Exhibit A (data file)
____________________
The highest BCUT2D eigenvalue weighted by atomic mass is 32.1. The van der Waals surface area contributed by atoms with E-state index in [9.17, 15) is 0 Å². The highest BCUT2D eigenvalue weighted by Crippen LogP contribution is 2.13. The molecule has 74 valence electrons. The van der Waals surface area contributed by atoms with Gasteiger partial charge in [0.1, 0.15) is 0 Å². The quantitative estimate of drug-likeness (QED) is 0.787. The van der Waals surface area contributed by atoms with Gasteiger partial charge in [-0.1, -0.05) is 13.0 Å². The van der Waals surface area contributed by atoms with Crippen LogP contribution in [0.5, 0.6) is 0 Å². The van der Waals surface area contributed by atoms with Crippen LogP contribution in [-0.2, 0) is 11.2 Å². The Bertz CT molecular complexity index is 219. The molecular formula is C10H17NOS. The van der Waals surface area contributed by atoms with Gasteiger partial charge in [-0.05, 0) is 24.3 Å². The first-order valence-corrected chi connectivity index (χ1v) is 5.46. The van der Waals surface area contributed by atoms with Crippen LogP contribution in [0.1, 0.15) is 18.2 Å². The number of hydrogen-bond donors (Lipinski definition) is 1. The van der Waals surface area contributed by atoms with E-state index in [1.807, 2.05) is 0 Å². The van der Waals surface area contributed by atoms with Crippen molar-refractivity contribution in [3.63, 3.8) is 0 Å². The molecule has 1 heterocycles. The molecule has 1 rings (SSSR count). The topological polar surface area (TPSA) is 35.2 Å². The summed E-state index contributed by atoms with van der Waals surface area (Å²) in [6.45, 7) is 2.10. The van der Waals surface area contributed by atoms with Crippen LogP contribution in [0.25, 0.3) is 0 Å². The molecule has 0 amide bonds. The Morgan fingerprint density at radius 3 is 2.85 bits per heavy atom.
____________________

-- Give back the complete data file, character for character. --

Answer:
The highest BCUT2D eigenvalue weighted by atomic mass is 32.1. The van der Waals surface area contributed by atoms with E-state index in [9.17, 15) is 0 Å². The highest BCUT2D eigenvalue weighted by Crippen LogP contribution is 2.13. The molecule has 74 valence electrons. The van der Waals surface area contributed by atoms with Gasteiger partial charge in [0.1, 0.15) is 0 Å². The quantitative estimate of drug-likeness (QED) is 0.787. The van der Waals surface area contributed by atoms with Gasteiger partial charge in [-0.1, -0.05) is 13.0 Å². The van der Waals surface area contributed by atoms with Crippen LogP contribution in [0.5, 0.6) is 0 Å². The van der Waals surface area contributed by atoms with Crippen LogP contribution in [-0.2, 0) is 11.2 Å². The Bertz CT molecular complexity index is 219. The molecular formula is C10H17NOS. The van der Waals surface area contributed by atoms with Gasteiger partial charge in [-0.05, 0) is 24.3 Å². The first-order valence-corrected chi connectivity index (χ1v) is 5.46. The van der Waals surface area contributed by atoms with Crippen LogP contribution in [0.1, 0.15) is 18.2 Å². The number of hydrogen-bond donors (Lipinski definition) is 1. The van der Waals surface area contributed by atoms with E-state index in [1.807, 2.05) is 0 Å². The van der Waals surface area contributed by atoms with Crippen molar-refractivity contribution in [3.63, 3.8) is 0 Å². The molecule has 1 heterocycles. The molecule has 1 rings (SSSR count). The topological polar surface area (TPSA) is 35.2 Å². The summed E-state index contributed by atoms with van der Waals surface area (Å²) in [6.45, 7) is 2.10. The van der Waals surface area contributed by atoms with Crippen LogP contribution in [0.25, 0.3) is 0 Å². The molecule has 0 amide bonds. The Morgan fingerprint density at radius 3 is 2.85 bits per heavy atom.